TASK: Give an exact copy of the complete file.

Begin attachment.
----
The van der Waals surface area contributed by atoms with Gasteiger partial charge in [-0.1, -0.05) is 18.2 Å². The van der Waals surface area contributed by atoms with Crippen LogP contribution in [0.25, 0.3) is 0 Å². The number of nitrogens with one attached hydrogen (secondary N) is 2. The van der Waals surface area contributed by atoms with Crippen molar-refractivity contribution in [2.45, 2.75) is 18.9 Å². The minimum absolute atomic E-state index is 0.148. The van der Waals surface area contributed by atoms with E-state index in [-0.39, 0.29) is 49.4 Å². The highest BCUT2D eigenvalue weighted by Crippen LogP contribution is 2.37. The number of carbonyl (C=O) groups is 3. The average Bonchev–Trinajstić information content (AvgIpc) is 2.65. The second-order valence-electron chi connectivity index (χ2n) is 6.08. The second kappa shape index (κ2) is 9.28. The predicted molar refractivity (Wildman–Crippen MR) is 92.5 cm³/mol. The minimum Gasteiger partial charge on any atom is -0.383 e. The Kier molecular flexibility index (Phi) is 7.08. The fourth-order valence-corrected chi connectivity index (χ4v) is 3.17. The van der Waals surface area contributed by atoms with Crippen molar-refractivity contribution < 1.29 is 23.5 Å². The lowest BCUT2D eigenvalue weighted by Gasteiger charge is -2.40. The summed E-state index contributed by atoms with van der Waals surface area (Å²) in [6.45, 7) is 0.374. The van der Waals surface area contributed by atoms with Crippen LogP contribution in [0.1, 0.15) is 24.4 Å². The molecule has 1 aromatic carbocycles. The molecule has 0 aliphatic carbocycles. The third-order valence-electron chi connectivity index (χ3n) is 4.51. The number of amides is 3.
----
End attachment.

The van der Waals surface area contributed by atoms with Gasteiger partial charge in [-0.1, -0.05) is 18.2 Å². The van der Waals surface area contributed by atoms with Crippen LogP contribution in [0.25, 0.3) is 0 Å². The number of nitrogens with one attached hydrogen (secondary N) is 2. The van der Waals surface area contributed by atoms with Crippen molar-refractivity contribution in [2.45, 2.75) is 18.9 Å². The minimum absolute atomic E-state index is 0.148. The van der Waals surface area contributed by atoms with E-state index in [-0.39, 0.29) is 49.4 Å². The highest BCUT2D eigenvalue weighted by Crippen LogP contribution is 2.37. The number of carbonyl (C=O) groups is 3. The average Bonchev–Trinajstić information content (AvgIpc) is 2.65. The second-order valence-electron chi connectivity index (χ2n) is 6.08. The second kappa shape index (κ2) is 9.28. The predicted molar refractivity (Wildman–Crippen MR) is 92.5 cm³/mol. The minimum Gasteiger partial charge on any atom is -0.383 e. The Kier molecular flexibility index (Phi) is 7.08. The fourth-order valence-corrected chi connectivity index (χ4v) is 3.17. The van der Waals surface area contributed by atoms with Crippen molar-refractivity contribution < 1.29 is 23.5 Å². The lowest BCUT2D eigenvalue weighted by Gasteiger charge is -2.40. The summed E-state index contributed by atoms with van der Waals surface area (Å²) in [6.45, 7) is 0.374. The van der Waals surface area contributed by atoms with Crippen LogP contribution in [0.1, 0.15) is 24.4 Å². The molecule has 1 aromatic carbocycles. The molecule has 0 aliphatic carbocycles. The third-order valence-electron chi connectivity index (χ3n) is 4.51. The number of amides is 3.